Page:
Although humans rely upon a variety of grains for sustenance, one grain dominates all the others. It is WHEAT -- a grain with unique proteins that form gluten. Without gluten, the production of leavened bread would not be possible. In the United States, there are six main classes of wheat. Wheat classes are determined by the time of year they are planted and harvested, the shape and hardness of the kernel, and the color of the bran. The quality characteristics vary between the wheat classes and determine the end-product usage. Generally, high protein contents with strong gluten properties are desirable for hard wheats, whereas low protein contents with mellow gluten characteristics are desirable traits for soft wheats. The classes of most importance in the northern Plains are Hard Red Spring Wheat, Durum Wheat, and Hard Red Winter Wheat.

HARD RED SPRING WHEAT -- This wheat contains the highest protein content of all the wheat classes averaging between 13.5-14.5%. It has superior milling and baking properties and is used to produce bread products requiring strong gluten including hearth breads and rolls, variety breads, bagels, English muffins, and thin pizza crusts. It is often blended with lower protein flours to improve their bread making qualities. The four-state region of North Dakota, Montana, Minnesota and South Dakota grows approximately 90% of the Hard Red Spring Wheat in the U.S.

DURUM WHEAT -- Most of the durum wheat grown in the U.S. is produced in the northern Plains with 70-80% grown in North Dakota alone. Durum wheat is milled into a granular product called semolina, which is used primarily for pasta products in the U.S. Other uses of semolina include couscous and bread products. Pasta products made from durum are superior because of the desirable golden color and nutty flavor, and because they hold their shape and firm texture when cooked. A by-product of semolina production is durum flour, which is used in breads and pre-cooked pasta products.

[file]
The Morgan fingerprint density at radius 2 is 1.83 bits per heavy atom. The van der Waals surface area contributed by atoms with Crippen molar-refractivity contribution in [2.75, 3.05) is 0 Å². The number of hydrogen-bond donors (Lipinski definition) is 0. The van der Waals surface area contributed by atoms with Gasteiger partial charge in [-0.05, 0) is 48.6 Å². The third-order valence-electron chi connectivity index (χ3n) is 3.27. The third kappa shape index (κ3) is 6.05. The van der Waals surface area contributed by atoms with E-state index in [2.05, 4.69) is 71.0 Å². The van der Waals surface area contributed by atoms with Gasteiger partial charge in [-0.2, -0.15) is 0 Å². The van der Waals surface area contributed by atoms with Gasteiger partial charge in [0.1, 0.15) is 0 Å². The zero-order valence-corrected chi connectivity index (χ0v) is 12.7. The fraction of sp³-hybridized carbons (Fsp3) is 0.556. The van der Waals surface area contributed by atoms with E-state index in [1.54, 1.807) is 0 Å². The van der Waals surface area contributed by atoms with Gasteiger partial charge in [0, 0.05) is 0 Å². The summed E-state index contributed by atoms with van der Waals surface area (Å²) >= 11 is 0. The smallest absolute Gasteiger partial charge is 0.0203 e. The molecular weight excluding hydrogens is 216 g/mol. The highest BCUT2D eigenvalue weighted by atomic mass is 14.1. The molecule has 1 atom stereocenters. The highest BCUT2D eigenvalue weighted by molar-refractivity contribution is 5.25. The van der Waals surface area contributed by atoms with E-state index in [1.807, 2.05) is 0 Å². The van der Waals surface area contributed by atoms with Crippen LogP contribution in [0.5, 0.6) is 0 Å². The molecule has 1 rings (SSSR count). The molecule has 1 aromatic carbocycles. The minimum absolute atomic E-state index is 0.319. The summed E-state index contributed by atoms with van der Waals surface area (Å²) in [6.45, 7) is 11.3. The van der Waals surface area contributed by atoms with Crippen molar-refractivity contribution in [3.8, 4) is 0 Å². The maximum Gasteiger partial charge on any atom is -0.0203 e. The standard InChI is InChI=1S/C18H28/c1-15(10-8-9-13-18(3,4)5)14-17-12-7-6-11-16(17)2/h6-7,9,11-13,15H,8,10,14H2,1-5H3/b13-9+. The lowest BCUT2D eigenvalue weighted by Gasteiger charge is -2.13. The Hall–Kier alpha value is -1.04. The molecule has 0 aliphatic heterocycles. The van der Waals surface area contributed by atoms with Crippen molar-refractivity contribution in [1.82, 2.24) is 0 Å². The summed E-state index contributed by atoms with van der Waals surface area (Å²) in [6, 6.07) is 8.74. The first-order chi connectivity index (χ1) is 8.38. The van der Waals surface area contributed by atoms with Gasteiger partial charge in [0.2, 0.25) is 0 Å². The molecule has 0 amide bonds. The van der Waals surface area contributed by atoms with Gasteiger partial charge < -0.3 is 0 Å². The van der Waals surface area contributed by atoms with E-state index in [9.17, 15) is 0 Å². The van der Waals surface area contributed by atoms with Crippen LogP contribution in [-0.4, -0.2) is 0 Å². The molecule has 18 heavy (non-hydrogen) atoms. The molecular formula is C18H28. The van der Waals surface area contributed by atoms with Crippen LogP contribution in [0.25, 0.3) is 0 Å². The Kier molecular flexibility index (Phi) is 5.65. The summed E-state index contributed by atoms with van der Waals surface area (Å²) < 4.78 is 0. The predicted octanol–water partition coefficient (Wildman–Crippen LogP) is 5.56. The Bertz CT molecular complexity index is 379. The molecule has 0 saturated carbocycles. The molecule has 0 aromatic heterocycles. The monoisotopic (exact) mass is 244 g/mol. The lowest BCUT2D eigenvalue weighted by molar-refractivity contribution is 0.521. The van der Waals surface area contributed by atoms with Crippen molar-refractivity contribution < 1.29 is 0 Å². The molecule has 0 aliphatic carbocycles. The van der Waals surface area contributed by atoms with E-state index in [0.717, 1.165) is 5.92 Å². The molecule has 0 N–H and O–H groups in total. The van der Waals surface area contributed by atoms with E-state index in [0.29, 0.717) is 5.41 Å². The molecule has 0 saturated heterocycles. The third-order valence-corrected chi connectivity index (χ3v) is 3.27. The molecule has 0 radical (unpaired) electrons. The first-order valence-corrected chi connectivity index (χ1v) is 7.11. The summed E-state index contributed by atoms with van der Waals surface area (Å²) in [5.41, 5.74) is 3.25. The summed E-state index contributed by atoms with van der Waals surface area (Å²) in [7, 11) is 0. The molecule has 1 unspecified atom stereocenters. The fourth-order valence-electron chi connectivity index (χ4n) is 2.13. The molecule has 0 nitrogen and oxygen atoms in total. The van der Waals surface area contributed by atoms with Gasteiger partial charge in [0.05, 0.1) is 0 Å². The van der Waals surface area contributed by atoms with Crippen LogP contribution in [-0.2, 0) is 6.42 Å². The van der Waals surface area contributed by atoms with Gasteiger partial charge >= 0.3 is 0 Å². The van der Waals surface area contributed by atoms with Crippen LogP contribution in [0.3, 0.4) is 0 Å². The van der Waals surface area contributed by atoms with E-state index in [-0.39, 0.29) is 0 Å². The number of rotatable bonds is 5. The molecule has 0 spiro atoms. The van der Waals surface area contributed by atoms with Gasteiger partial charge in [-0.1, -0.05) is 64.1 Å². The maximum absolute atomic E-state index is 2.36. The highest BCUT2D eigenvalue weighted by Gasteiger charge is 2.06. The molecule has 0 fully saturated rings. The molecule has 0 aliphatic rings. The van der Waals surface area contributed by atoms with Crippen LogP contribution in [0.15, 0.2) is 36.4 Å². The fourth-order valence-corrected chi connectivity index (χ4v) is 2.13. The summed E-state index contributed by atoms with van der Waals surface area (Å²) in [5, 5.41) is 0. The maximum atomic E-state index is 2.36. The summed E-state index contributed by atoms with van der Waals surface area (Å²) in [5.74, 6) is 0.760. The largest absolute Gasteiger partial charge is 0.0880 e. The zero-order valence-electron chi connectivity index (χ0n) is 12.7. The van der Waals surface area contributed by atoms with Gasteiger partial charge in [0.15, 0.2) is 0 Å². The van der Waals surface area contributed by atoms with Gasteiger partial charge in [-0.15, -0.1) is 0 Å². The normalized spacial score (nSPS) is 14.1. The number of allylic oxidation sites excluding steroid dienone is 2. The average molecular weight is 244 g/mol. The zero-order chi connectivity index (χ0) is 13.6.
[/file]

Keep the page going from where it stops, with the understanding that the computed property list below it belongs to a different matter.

HARD RED WINTER WHEAT -- This is the largest class of wheat produced each year in the U.S. Most of the wheat of this class is grown south of the Northern plains region, although Montana and South Dakota raise significant quantities. This is the primary wheat class used to produce white sliced pan bread and a variety of other yeast-leavened baked goods. There is a wide range in protein content with an average of approximately 11.5-12.0%.

HARD WHITE WHEAT -- The newest class of wheat to be grown in the United States. Closely related to red wheats (except for color genes), this wheat has a milder, sweeter flavored bran, equal fiber and similar milling and baking properties. It is mainly used in yeast breads, hard rolls, bulgur, tortillas and oriental noodles.

SOFT WHITE WHEAT -- Soft White wheats are primarily grown in Pacific Northwest. It is also grown in areas scattered throughout the state of Montana. Soft wheat flour is used in cakes, crackers, cookies, pastries, quick breads, muffins and snack foods. The bulk of this wheat class is exported for use in flat breads, noodles, and sponge cakes.

SOFT RED WINTER WHEAT -- This class of wheat is not grown in significant quantities in the northern Plains. The level and quality of protein is similar to that of soft white wheats, and is suitable for cakes, cookies, flat breads, pastries and crackers.